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DR Congo: UN works to help displaced as violence continues in North Kivu

10 October 2007 The United Nations peacekeeping operation in the Democratic Republic of the Congo (DRC) is rushing aid to displaced people fleeing their homes in the country’s troubled North Kivu region, while putting in place contingency plans to help those affected by the fighting.

Kemal Saiki, a spokesman for the UN mission, known as MONUC, told reporters in Kinshasa today that the UN World Food Programme (WFP) dispatched a team from Goma to deliver 100 tons of supplies to its non-governmental organization partners and to conduct a quick assessment of the situation of displaced people.

Displaced Congolese have reportedly been pouring out of the area since the start of September.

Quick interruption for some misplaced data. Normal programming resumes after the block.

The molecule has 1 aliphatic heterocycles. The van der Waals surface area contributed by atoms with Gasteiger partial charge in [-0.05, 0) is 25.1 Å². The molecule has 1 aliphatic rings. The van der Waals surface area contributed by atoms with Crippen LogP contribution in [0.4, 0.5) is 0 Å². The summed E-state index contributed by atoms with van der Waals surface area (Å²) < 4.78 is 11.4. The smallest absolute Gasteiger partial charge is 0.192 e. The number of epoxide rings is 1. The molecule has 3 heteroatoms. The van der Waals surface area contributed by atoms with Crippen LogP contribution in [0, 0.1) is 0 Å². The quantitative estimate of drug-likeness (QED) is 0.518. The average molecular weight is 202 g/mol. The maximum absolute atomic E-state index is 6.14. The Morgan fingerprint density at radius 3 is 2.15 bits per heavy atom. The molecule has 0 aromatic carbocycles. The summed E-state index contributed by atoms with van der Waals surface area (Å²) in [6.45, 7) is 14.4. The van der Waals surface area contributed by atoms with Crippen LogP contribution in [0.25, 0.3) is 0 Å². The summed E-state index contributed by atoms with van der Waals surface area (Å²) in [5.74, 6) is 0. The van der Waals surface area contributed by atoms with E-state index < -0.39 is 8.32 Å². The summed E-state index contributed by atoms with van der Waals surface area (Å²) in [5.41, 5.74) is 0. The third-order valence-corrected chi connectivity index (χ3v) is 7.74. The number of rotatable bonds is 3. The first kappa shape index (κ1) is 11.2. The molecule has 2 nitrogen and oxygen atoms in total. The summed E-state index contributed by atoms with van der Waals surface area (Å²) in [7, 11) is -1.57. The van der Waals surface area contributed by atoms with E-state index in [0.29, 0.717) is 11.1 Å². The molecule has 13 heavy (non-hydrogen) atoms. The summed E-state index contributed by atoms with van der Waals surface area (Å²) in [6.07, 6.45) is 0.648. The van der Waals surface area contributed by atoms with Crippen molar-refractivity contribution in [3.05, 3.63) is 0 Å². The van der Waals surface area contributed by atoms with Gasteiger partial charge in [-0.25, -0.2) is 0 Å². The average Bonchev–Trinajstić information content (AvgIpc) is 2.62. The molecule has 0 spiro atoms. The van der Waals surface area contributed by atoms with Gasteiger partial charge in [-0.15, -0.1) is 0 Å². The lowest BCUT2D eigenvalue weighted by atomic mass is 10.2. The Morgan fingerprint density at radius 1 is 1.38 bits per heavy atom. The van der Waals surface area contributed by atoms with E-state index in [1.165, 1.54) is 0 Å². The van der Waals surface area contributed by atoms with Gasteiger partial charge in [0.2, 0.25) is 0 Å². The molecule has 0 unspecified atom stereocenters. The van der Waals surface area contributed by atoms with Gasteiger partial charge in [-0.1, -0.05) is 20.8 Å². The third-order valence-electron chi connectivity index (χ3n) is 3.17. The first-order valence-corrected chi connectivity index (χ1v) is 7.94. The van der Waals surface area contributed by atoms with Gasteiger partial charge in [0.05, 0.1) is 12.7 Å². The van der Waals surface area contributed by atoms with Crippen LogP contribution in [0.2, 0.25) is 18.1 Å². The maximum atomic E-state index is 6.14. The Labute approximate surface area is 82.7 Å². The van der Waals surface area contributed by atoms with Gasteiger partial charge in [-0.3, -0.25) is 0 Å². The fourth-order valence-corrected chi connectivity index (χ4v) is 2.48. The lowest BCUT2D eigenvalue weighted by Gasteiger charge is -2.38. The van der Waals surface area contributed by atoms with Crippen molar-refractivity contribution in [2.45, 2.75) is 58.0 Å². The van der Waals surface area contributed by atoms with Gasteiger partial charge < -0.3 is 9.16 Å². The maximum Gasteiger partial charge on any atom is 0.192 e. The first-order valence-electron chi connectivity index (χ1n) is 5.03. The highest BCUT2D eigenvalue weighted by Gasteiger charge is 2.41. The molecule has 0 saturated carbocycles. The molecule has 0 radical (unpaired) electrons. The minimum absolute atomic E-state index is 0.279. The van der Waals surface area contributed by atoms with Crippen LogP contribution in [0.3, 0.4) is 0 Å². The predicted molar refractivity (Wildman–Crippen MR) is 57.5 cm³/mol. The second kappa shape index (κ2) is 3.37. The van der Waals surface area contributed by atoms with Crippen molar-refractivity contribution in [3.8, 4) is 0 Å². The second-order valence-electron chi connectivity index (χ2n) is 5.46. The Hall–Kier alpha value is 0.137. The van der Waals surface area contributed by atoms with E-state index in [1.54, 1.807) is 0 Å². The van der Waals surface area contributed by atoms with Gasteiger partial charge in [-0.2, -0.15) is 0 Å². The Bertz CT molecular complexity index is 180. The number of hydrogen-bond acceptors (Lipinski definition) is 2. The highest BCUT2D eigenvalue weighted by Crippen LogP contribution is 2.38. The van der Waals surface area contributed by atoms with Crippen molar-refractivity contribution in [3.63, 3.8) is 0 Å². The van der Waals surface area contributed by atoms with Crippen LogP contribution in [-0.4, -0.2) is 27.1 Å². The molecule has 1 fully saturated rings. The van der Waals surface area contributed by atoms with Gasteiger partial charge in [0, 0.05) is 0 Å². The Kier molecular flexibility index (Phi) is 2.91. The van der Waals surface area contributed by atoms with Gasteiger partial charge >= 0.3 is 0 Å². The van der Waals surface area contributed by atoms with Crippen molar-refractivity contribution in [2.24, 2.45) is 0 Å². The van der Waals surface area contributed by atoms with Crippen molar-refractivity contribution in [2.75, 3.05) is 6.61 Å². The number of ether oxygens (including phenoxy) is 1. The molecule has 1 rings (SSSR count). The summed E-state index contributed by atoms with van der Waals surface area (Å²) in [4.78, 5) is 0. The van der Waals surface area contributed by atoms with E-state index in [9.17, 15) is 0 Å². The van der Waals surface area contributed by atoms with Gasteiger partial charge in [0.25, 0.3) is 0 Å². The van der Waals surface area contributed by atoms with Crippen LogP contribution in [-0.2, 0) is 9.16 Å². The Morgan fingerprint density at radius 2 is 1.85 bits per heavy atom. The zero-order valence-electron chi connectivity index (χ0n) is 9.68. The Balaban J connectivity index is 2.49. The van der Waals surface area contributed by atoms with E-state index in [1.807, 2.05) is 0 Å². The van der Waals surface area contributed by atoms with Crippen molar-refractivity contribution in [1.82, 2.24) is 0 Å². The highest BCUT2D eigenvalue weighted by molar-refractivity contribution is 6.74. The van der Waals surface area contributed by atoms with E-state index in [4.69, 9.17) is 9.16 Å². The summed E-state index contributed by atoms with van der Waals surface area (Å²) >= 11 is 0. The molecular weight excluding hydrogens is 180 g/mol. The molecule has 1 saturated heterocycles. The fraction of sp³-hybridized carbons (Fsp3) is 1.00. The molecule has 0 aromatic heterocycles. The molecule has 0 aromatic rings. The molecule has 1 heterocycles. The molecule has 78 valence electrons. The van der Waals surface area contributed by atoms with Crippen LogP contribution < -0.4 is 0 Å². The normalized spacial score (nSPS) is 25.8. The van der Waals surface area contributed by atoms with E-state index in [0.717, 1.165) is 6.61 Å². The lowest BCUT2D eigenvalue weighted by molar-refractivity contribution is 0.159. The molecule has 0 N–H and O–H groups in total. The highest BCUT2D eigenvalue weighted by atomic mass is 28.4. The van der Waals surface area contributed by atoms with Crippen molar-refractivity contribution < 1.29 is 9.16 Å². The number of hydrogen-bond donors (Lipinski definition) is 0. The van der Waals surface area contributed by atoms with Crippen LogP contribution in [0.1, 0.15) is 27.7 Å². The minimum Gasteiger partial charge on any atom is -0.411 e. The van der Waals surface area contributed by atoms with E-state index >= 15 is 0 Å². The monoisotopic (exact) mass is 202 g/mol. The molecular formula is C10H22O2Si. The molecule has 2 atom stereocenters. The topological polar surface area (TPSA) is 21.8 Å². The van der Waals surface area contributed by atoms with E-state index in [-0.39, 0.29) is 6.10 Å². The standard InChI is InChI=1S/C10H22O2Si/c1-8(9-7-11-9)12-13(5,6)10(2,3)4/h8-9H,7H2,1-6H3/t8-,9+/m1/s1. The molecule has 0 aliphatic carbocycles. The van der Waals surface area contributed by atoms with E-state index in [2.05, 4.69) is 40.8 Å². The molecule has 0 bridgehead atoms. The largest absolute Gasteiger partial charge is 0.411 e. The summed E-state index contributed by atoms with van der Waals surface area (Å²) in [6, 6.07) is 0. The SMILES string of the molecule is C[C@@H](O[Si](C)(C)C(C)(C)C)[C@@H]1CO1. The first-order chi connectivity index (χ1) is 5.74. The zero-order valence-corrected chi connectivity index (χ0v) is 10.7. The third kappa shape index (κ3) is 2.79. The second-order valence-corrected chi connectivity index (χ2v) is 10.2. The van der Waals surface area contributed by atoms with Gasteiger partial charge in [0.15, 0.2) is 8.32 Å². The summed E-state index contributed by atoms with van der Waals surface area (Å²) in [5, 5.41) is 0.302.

Escorted by MONUC, the WFP convoy travelled to Karuba where families were found escaping the fighting on foot in the direction of Goma.

In Goma, the WFP proceeded to unload supplies to feed 18,800 displaced people in Kitembo and Minova. But clashes in Shasa forced the agency to suspend the departure of the trucks headed for Kitembo and Minova.

WFP has voiced concern about the fate of approximately 150,000 displaced people in Masisi, Rutshuru and Kalehe. Most have been displaced for more than six months, and have not received food aid since August.

In North Kivu, MONUC and the humanitarian community are currently working on the coordination of a contingency plan to be able to best protect and help people affected by fighting in the province, Mr. Saiki said.

Meanwhile in Ituri, the disarmament, demobilization and reintegration (DDR) process continues, with a total of 1,700 disarmed fighters laying down their arms, including 570 from the Revolutionary Congolese Movement (MRC), 270 from the Nationalistic and Integrationist Forces (FNI) and 870 from the Forces of Patriotic Resistance in Ituri (FRPI).

The DDR programme is expected to end this week, according to MONUC, which is working with the Congolese Army to prompt the groups to disarm.

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